By Hank McKee
Men’s super combined, Wengen, Switzerland, Jan. 15, 2010
1 Miller, Head/Head/Head
2 Janka, Atomic/Atomic/Atomic
3 Zurbriggen, Rossignol/Lange/Rossignol
4 Raich, Atomic/Atomic/Atomic
5 Ligety, Rossignol/Rossignol/Rossignol
6 Kostelic, Fischer/Fischer/Fischer
7 Bank, Rossignol/Rossignol/Rossignol
8 Svindal, Atomic/Atomic/Atomic
9 Defago, Rossignol/Lange/Rossignol
10 Innerhofer, Rossignol/Rossignol/Rossignol
Men’s super combined, Wengen, Switzerland, Jan. 15, 2010. … It is the first race of the 80th annual Lauberhorn. … It is the 18th race of the men’s 35 race 2010 World Cup schedule. … The third of four scheduled combineds. … It is the 87th World Cup race at Wengen (at least in part). … the 20th combined.
It is the 32nd career World Cup win for Bode Miller, extending the U.S. record. … It is his sixth combined win. … It is his first win since March 1, 2008 when he won a DH at Kvitfjell, Norway. … It is his third win at Wengen having twice won the Lauberhorn DH (2007 and 2008). … It is the 205th U.S. World Cup win and the seventh this season. … It is the first U.S. win of the season for anyone other than Lindsey Vonn. … He is the first American since Buddy Werner (’58) to win the Lauberhorn combined.
It is the 11th career World Cup podium for Carlo Janka. … his fourth in combined. … He won the Wengen combined last season. … It is his seventh podium of the season in 10 completed races and his second combined podium of the season having won at Beaver Creek in December.
It is the seventh career World Cup podium for Silvan Zurbriggen. … his fifth in combined. … He has been third in combined at Wengen three times (2007, 2009 and 2010). … It is his second podium of the season, the first in slalom at Alta Badia.
It is the 32nd career World cup top five for Ted Ligety. … his fourth in combined. … He has never placed better than fourth in combined. … It is the second time he has placed fifth in combined at Wengen (2008). … It is his fourth top five of the season and his first score in combined this season. … It is the first score of the season for Ryan Semple and his first since March 9, 2007 at Kvitfjell when he also placed 23rd in combined.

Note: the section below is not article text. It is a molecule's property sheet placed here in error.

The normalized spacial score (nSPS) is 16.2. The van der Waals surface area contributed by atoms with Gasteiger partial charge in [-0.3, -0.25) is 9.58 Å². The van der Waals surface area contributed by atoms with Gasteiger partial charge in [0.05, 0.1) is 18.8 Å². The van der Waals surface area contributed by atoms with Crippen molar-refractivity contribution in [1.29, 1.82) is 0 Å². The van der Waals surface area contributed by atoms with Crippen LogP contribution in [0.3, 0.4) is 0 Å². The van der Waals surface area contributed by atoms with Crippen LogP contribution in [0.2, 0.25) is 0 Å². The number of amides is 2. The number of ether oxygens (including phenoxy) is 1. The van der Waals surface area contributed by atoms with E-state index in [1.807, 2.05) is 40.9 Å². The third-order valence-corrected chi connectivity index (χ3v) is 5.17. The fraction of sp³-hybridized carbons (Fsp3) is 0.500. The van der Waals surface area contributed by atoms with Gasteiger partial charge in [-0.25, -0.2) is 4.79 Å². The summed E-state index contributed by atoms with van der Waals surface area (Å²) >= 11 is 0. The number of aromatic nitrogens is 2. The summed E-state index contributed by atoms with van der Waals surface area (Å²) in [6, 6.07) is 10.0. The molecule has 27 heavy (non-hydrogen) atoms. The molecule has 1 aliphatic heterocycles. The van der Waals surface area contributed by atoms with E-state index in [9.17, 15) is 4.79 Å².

Benjamin Raich (4th in race) maintains the lead of the World Cup overall standings 689-657 over Janka. … Aksel Lund Svindal (8th in race) moves past Didier Cuche (DNS SL) into third 486-481. … Ted Ligety is in seventh overall with 362pts. … Miller moves to ninth with 318pts. … Manny Obsorne-Paradis (DNS SL) is the top Canadian in 13th place with 268pts. … Raich also leads the combined standings 186-180 over Janka with Miller third at 145. … Semple is the lone Canadian on that list in 42nd place with 8pts. … Austria leads the men’s Nations Cup 4832-3785 over Switzerland. … Italy is third at 2973. … The U.S. is fifth at 2421 and Canada eighth at 1538.
|Rank||Bib||FIS Code||Name||Year||Nation||Run 1||Run 2||Total Time||FIS Points|
|8||17||421328||SVINDAL Aksel Lund||1982||NOR||1:48.61||48.92||2:37.53||12.48|
|16||14||421400||MYHRE Lars Elton||1984||NOR||1:50.86||47.95||2:38.81||22.66|
|20||27||192504||MERMILLOD BLONDIN Thomas||1984||FRA||1:51.20||48.33||2:39.53||28.38|
|41||57||30149||SIMARI BIRKNER Cristian Javier||1980||ARG||1:54.44||49.53||2:43.97||63.69|
|Disqualified 2nd run|
|Disqualified 1st run|
|60||60159||VAN BUYNDER Frederik||1988||BEL|
|Did not start 2nd run|
|Did not start 1st run|
|Did not finish 2nd run|
|Did not finish 1st run|